As the coronavirus pandemic undermines the production of cleaner renewable fuels, the UK's biggest electricity plant is close to using only biomass following a bumpy transition away from coal.
Situated in Yorkshire, northern England, the Drax Group power plant will complete its switch next year after embarking on a journey almost a decade ago to use organic matter alongside the fossil fuel to slash carbon emissions.
But the company's method of capturing CO2 continues to raise concerns even as biomass has become Britain's second largest renewable energy behind wind power, with only a handful of coal-run plants remaining in the UK.
The Drax operation, providing four million households with electricity, sees CO2 emitted from burnt wood captured by newly planted trees.
Four of the plant's six reactors use wood pellets and a carbon-capture system, while Drax intends on becoming carbon negative by 2030, by removing more CO2 from the atmosphere than it emits.
Drax adds that the switch, in line with UK government policy to ban the use of coal by 2025, allows it to keep the plant running and maintain 900 jobs.
"More than 10 years ago, Drax was looking at its future.. and the UK, at the same time, was looking about how it could deliver its climate-change objectives," recalls Drax chief executive Will Gardiner.
"And those two things came together in a very auspicious way so that there was a good recognition in the UK that biomass was a very good alternative... to increase renewable power," he told AFP in an interview.
But the use of biomass to generate electricity is not without controversy.
'Significant CO2 amount'
In 2018, a total of 800 scientists wrote to the European Parliament calling for such biomass to be limited to wood residues, including cut-branches, to limit deforestation.
But even with such a move, gains to the environment can be trimmed by sourcing wood from afar.
"Once you move from local usage... to extracting trees from distant countries and shipping them to a factory, you are adding quite a significant amount of additional CO2 to the atmosphere," noted Michael Norton, environment programme director at European Academies Science Advisory Council (EASAC).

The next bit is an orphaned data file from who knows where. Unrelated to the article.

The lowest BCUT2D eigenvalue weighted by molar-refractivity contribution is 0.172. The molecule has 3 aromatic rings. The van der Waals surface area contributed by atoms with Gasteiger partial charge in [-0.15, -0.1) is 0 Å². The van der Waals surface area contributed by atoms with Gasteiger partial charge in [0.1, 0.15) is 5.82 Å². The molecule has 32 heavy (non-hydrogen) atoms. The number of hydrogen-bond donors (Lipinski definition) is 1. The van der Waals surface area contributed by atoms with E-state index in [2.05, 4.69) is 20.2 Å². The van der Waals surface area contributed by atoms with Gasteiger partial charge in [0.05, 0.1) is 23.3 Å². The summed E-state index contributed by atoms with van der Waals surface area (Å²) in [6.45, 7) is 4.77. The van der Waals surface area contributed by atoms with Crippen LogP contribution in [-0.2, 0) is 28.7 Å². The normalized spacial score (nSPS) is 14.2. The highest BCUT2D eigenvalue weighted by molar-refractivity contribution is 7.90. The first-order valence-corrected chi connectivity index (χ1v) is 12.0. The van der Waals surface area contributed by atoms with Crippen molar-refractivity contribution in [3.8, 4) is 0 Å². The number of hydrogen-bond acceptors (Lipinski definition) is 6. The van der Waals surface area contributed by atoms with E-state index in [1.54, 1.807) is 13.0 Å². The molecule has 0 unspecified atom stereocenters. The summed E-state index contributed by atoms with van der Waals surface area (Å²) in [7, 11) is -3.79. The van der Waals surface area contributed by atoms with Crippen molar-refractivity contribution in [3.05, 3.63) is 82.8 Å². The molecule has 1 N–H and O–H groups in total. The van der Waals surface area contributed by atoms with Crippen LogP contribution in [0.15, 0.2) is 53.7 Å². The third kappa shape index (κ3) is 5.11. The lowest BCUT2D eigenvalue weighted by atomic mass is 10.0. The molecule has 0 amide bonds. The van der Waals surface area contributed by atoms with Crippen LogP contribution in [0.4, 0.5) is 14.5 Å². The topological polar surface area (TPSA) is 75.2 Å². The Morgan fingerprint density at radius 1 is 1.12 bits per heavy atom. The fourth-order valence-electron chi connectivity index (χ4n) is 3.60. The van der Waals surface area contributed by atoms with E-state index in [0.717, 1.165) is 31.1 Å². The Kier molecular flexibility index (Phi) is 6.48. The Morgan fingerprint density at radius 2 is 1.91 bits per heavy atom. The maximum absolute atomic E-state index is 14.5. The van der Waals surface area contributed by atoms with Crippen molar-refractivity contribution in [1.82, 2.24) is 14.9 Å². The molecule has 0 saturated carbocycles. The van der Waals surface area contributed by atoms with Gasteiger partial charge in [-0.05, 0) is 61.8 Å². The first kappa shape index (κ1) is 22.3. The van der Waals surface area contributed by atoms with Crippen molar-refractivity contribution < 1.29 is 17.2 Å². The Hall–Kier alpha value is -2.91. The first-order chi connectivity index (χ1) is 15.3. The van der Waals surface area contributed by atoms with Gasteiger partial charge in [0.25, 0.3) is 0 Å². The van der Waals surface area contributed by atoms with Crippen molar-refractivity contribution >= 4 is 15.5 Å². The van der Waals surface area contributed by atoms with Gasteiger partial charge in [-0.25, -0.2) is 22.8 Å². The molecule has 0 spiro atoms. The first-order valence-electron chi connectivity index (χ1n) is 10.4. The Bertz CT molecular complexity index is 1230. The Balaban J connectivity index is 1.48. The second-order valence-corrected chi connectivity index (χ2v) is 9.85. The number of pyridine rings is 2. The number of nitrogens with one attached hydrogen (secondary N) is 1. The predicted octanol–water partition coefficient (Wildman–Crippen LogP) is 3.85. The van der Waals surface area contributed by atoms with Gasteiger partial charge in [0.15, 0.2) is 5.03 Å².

Norton added that it "takes anything from several decades to centuries to recover through the growth" of new trees.
The Drax plant imports from North America 80 percent of the wood that it burns, although Gardiner stresses that the company uses branches that otherwise would "rot in the fields and emit CO2".
'Urgent sustainable energy needs'
The International Energy Agency last week said in a joint report that "COVID-19 is intensifying the urgent need to expand sustainable energy solutions worldwide"—a timely boost for companies like Drax amid ongoing criticism regarding their net contribution in helping to tackle climate change.
"The growth of electricity generation from renewables appears to have slowed down as a result of the pandemic, according to the available data," said the report, written also by the World Health Organization.
"But they so far appear to be holding up much better than other major fuels such as coal and natural gas," it added.
Gardiner told AFP that he "doesn't think there will be any coal or natural gas in our system in 2050".
He added: "In the UK, I think wind power in 2050 probably will be 80 percent of the energy mix.
"At the same time, you always need something else in addition to wind power to provide for flexibility and for system support," he said, noting that "biomass can do that".
© 2020 AFP